Tenet Healthcare has come under fire for its efforts to exploit the pandemic to boost its bottom line. In fact, Tenet Healthcare just announced that it saw a significant increase in profits during the peak of the COVID-19 surge in Massachusetts, partly due to is effort to furlough and reduce essential nursing staff. The company’s earnings report released on Monday shows Tenet posted earnings of $88 million between April and June, more than three times the earnings posted during the same period in 2019. Tenet’s corporate leaders in Dallas have touted their plan to use furloughs and hundreds of millions of taxpayer dollars from the federal stimulus package to “to ensure we were focused on maximizing our cash position” – not to improve care for patients. Tenet reported that it had more than $500 million “cash in hand”, it collected $867 million in grants from the CARES Act stimulus package, while pocketing $1.5 billion in advance Medicare payments, according to the Dallas Morning News.
“To cut staff and close essential services, while padding its bottom line with funding meant to improve care during this pandemic is disgraceful,” said Kelly-Williams
The decision by Tenet to close these services is part of a trend by healthcare providers across the state to discontinue needed services within a number of communities. Last year, Baystate Health closed the ICUs at Baystate Noble Hospital and Baystate Wing Hospital, and is proposing to close all its psychiatric beds at three of its hospitals in Greenfield, Palmer and Westfield. On June 30, Trinity Health closed 74 inpatient psychiatric beds for adults and adolescents in Holyoke, leaving the Leonard Morse adolescent unit one of the few facilities providing care to adolescents at a time when there is a critical shortage of these services. In June, Cape Cod Healthcare used the pandemic as cover to close the maternity unit at Falmouth Hospital. It is also important to note that last month, after being flooded, Steward Healthcare was forced to close all of Norwood Hospital.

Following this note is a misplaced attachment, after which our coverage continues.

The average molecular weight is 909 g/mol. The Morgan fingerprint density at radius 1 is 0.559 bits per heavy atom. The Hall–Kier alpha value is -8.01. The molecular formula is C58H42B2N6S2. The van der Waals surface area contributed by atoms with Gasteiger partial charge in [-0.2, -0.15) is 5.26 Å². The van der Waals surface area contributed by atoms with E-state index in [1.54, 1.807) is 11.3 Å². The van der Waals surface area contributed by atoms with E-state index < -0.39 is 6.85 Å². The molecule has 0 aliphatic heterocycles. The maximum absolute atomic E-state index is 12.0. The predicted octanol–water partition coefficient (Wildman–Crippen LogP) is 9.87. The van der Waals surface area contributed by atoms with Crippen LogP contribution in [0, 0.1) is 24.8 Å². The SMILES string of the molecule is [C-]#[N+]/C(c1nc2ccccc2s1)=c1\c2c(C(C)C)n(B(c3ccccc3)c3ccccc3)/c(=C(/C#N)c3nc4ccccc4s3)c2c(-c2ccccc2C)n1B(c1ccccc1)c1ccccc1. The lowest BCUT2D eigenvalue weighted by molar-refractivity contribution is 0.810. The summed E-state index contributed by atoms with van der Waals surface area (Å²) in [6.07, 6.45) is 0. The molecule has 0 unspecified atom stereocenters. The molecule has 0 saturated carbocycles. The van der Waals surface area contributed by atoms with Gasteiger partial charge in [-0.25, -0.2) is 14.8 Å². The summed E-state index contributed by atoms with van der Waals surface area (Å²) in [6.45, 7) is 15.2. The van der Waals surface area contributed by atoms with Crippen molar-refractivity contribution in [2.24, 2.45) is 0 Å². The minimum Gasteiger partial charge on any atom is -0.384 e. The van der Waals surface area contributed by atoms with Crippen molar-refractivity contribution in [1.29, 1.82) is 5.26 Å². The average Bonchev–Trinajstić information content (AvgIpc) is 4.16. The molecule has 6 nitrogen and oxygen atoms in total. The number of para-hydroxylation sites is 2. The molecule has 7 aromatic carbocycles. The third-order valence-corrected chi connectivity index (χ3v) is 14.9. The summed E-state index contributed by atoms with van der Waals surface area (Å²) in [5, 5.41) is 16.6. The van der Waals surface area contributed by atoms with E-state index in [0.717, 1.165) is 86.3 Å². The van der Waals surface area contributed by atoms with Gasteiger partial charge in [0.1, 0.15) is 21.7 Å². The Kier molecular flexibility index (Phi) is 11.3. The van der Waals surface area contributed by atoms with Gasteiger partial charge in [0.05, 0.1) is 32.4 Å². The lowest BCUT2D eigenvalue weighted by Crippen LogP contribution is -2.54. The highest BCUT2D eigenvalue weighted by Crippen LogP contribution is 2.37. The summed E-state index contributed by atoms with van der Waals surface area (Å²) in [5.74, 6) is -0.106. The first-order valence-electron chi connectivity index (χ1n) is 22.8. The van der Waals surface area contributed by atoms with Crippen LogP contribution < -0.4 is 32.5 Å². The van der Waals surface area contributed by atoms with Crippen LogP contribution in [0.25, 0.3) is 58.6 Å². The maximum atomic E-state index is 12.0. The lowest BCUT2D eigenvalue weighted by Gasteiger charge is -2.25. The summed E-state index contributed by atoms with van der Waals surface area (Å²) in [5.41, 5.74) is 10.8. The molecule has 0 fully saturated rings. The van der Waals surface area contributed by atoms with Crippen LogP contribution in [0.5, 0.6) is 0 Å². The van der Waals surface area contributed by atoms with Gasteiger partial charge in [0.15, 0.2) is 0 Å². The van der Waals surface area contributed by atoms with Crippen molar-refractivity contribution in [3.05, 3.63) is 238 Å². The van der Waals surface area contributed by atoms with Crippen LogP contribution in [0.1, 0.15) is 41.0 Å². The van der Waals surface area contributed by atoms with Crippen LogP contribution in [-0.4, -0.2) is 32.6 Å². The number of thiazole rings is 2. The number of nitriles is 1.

“Our organization will be working with local public officials, community groups and local residents to mobilize opposition to this shortsighted and dangerous decision and will be presenting that opposition at the public hearing that DPH will be holding for the community to determine if these are essential services for the health of the community,” Kelly-Williams said.
Under Massachusetts law, before the closure of any services, the provider must give a 120-day notice of their intent to close, and the DPH is required to hold a public hearing, yet to be scheduled in this case, to allow the public to voice their concerns about the closure. After the hearing, the DPH issues a finding as to whether the service is essential to protecting the public health of the community., Unfortunately, even after making such a finding, the agency lacks the authority to stop the closure and can only require the hospital to submit a plan as to how they will manage the loss of the service.
Based on the notices filed with DPH last week, MetroWest would be closing services at the Leonard Morse campus on October 24th, and the pediatric unit at Framingham Union Hospital on or about Nov. 28.
The MNA has filed legislation to strengthen the hand of the state to protect essential services, and a number of legislators, who has seen their communities lose vital services, have been working to support this and other measures to ensure the Department of Public Health can actually protect communities from these unwarranted closures.
“It is time for the state to protect the patients and communities throughout the Commonwealth from these ongoing efforts by healthcare providers to place their concern for profits over the healthcare needs of the Commonwealth,” Kelly-Williams concluded.
Founded in 1903, the Massachusetts Nurses Association is the largest union of registered nurses in the Commonwealth of Massachusetts. Its 23,000 members advance the nursing profession by fostering high standards of nursing practice, promoting the economic and general welfare of nurses in the workplace, projecting a positive and realistic view of nursing, and by lobbying the Legislature and regulatory agencies on health care issues affecting nurses and the public.